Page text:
When the staff of XXL magazine first thought of redoing the “Great Day in Harlem” shoot, they had no idea how successful it would be. The first “Great Day in Harlem” photo, taken in 1958, brought together 57 jazz legends on the front stoop of 17 E. 126th St., a brownstone between Fifth and Madison Avenues, for an Esquire magazine piece. (The picture appeared in the January 1959 issue.)
At XXL’s historic recreation, 200 plus hip-hop greats flowed over three stoops—a new generation of cultural icons captured for posterity. The shoot on Sept. 29th 1998 commemorated the 40th anniversary of Art Kane’s famous photo of jazz greats such as Dizzy Gillespie, Charles Mingus, Count Basie, Thelonious Monk and Lester Young. It also honored the innovators of rap—a musical genre that has impacted popular culture as jazz did in its heyday.
“I’m just thrilled that so many artists found the time to come out and be a part of this special event,” said Sheena Lester, editor-in-chief of the year-old magazine. “It was a glorious sunny day where there were East Coast, West Coast, Southern and Midwestern rappers acknowledging each other.”
Artists came from near and far, representing the past, present and future of rap music. A Tribe Called Quest, De La Soul, Jermaine Dupri, Canibus, Fat Joe, Da Brat, Wyclef, Pras, Kool Herc, Grand Master Flash, Onyx, E-40, Mack 10, Crucial Conflict, Run-DMC, Slick Rick, Goodie MOB, Luke, Kool Moe Dee, Heather B, Paula Perry and members of Wu Tang Clan and Goodie Mob were all present. Laughter permeated the air on this tree-lined street, just west of the Metropolitan Community Methodist Church that served as the meeting place of all the stars. Icons met icons who turned out to also be fans.
Continue reading for the rest of the story, as well as video footage from the photo shoot. Click on the pictures to view in full size.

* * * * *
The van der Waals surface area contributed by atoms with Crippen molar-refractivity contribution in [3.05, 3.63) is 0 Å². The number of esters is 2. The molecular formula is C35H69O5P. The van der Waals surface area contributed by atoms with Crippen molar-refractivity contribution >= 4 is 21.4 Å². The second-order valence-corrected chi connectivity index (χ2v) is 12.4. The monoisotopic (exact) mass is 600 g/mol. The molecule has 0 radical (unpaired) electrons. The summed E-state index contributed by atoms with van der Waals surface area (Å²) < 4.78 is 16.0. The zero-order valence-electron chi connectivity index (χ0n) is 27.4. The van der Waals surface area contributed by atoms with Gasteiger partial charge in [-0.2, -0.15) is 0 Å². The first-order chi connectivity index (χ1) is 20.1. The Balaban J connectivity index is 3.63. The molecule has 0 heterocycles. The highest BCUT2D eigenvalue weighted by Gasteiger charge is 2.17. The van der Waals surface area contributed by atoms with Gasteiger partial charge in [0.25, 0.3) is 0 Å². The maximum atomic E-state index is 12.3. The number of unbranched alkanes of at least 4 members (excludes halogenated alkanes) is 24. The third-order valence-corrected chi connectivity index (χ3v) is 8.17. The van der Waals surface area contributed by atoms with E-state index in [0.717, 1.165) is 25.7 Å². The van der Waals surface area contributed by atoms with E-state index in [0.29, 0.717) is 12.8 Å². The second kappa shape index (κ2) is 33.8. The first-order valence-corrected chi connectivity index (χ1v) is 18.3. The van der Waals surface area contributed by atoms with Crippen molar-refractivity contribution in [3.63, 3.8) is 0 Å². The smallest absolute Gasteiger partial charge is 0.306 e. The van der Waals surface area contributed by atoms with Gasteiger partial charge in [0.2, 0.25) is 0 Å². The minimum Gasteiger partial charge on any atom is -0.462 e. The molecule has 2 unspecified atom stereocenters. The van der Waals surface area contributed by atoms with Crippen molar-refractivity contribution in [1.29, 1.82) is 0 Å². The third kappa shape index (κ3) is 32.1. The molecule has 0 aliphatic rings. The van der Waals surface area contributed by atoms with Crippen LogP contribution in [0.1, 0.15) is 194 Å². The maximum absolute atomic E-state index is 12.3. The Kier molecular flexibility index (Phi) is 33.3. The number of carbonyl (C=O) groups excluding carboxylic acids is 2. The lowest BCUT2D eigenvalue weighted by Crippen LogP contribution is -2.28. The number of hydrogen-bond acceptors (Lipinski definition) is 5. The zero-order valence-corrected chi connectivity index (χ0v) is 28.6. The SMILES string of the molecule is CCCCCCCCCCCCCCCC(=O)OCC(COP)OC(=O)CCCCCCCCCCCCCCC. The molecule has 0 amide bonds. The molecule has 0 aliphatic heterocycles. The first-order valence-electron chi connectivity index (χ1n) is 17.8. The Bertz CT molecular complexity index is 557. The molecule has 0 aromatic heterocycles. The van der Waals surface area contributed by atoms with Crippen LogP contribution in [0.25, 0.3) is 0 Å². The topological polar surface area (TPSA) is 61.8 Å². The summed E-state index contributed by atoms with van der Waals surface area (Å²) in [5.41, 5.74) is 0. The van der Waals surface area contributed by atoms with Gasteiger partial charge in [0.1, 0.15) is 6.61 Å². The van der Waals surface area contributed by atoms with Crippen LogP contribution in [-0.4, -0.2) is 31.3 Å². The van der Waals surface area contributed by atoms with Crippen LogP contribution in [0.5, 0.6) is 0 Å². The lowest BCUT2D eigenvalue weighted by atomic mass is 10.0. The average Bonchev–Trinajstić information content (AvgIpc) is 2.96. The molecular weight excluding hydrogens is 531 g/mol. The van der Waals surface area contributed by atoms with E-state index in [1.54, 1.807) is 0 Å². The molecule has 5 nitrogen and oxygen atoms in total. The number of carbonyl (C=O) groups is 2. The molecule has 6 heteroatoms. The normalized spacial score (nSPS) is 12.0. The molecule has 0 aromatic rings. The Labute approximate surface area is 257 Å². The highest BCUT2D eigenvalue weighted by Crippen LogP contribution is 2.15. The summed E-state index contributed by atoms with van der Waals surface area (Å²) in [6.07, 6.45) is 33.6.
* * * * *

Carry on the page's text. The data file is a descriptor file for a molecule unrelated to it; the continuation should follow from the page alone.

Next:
Pics via UPNORTHTRIPS.
Organizing a photo of this magnitude was a great feat in and of itself. The icing on the top was getting a renowned photographer to capture the moment. Though many could have taken the shot, only one had the historical significance which would add an exclamation point to the event: Gordon Parks, the legendary, 84-year-old photojournalist who directed the films Shaft and The Learning Tree.
In the ’40s, Parks shot for Vogue and Life, among others, breaking through the racism which permeated the magazine business and society.
Philadelphia was well represented in the photo: The Roots, King Britt, Kurupt, Jazzy Jeff and Schoolly D were among the legends in the photo. Ahmir Thompson of Philly group The Roots, who was documenting the event with a hand-held video camera, called the gathering incredible.
“I’ve been doing this for six years, and I never met Wu [Tang Clan]; I never met the essential people of hip-hop.” Thompson admitted he hadn’t met 60 percent of the artists there. Britt, a Central High School grad, was overwhelmed and honored to be a part of it.
“First, Gordon Parks taking the picture—in Harlem,” mused Britt. “This is where the soul is, from jazz to now.”
Other artists were also thrilled. Cee-Lo, from the Atlanta-based Goodie Mob, foamed: “I just met Greg Nice. I just met Daddy-O, from Stetsasonic, who I love! DJ Hollywood. All these people. I’d heard their names when I was young. These are my heroes. I feel blessed. And for them to tell me that they like what I’m doing? It’s a trip.”
Heather B suggested that the spirits of many of hip-hop’s fallen stars were present: “It was something in the air. You felt the presence of Biggie, you felt the presence Tupac, you felt Eazy E, Scott La Rock. They represented hip-hop.”
When the time came for this moment to be captured, there was so much to absorb. Sticky Fingaz of Onyx, striking a pose with no shirt, a camouflage jacket draping his body. Fat Joe standing erect, with the pride of the boricuas on his shoulders. Ahmir with the classic pick in his afro. Gordon Parks standing behind two cameras on tripods, eyeing his subjects as he has done for more than 50 years, hands shaking ever so slightly as he clicked the first and subsequent shots: the artists with their fists in the air, some looking away from the camera.
When the shoot was over, the crowd of rappers burst into applause, accompanied by yells of pride. The disassembled crowd continued to talk with their peers, their heroes, their fans.
Not unlike the jazz shoot, there were some key artists that were not present. But with so many that were there, it was hard to be distraught about those who weren’t there. A disappointed Lauryn Hill arrived 10 minutes after the shot was taken in a red Range Rover driven by her beau Rohan Marley with her son Zion in the back seat. A dejected Ras Kass from Los Angeles, who showed up too late, asked if there was some way he could be superimposed into the shot.
Things may have changed a lot in 40 years, but a magic moment is still a magic moment.